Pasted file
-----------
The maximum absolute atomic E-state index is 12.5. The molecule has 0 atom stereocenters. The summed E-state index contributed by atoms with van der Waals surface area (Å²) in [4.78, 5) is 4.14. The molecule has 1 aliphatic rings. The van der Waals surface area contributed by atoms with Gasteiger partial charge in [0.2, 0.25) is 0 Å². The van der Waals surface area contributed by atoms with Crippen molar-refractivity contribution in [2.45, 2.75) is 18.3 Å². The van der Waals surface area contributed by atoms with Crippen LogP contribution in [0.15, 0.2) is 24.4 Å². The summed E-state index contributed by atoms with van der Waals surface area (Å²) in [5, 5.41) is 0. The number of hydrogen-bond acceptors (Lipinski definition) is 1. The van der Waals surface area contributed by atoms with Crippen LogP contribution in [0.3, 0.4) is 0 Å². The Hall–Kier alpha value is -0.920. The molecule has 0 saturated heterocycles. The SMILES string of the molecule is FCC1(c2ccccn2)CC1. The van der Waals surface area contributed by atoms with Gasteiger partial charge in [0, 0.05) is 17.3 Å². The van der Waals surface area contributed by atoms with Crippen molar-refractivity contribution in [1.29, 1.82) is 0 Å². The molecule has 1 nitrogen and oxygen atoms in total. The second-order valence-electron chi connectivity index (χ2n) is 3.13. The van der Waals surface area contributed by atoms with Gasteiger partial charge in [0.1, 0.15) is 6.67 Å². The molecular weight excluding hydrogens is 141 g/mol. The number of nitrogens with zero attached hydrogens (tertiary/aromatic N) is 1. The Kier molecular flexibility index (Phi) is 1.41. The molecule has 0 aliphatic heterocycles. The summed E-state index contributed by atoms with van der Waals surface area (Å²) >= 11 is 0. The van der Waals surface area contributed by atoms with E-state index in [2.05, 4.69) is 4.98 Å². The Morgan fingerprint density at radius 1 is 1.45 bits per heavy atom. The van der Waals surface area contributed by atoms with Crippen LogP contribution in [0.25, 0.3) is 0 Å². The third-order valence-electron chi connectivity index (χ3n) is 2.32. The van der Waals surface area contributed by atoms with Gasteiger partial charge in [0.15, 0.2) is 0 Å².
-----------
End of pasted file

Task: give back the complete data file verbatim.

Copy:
The maximum absolute atomic E-state index is 12.5. The molecule has 0 atom stereocenters. The summed E-state index contributed by atoms with van der Waals surface area (Å²) in [4.78, 5) is 4.14. The molecule has 1 aliphatic rings. The van der Waals surface area contributed by atoms with Gasteiger partial charge in [0.2, 0.25) is 0 Å². The van der Waals surface area contributed by atoms with Crippen molar-refractivity contribution in [2.45, 2.75) is 18.3 Å². The van der Waals surface area contributed by atoms with Crippen LogP contribution in [0.15, 0.2) is 24.4 Å². The summed E-state index contributed by atoms with van der Waals surface area (Å²) in [5, 5.41) is 0. The number of hydrogen-bond acceptors (Lipinski definition) is 1. The van der Waals surface area contributed by atoms with Crippen LogP contribution in [0.3, 0.4) is 0 Å². The Hall–Kier alpha value is -0.920. The molecule has 0 saturated heterocycles. The SMILES string of the molecule is FCC1(c2ccccn2)CC1. The van der Waals surface area contributed by atoms with Gasteiger partial charge in [0, 0.05) is 17.3 Å². The van der Waals surface area contributed by atoms with Crippen molar-refractivity contribution in [1.29, 1.82) is 0 Å². The molecule has 1 nitrogen and oxygen atoms in total. The second-order valence-electron chi connectivity index (χ2n) is 3.13. The van der Waals surface area contributed by atoms with Gasteiger partial charge in [0.1, 0.15) is 6.67 Å². The molecular weight excluding hydrogens is 141 g/mol. The number of nitrogens with zero attached hydrogens (tertiary/aromatic N) is 1. The Kier molecular flexibility index (Phi) is 1.41. The molecule has 0 aliphatic heterocycles. The summed E-state index contributed by atoms with van der Waals surface area (Å²) >= 11 is 0. The van der Waals surface area contributed by atoms with E-state index in [2.05, 4.69) is 4.98 Å². The Morgan fingerprint density at radius 1 is 1.45 bits per heavy atom. The van der Waals surface area contributed by atoms with Crippen LogP contribution in [0.25, 0.3) is 0 Å². The third-order valence-electron chi connectivity index (χ3n) is 2.32. The van der Waals surface area contributed by atoms with Gasteiger partial charge in [0.15, 0.2) is 0 Å².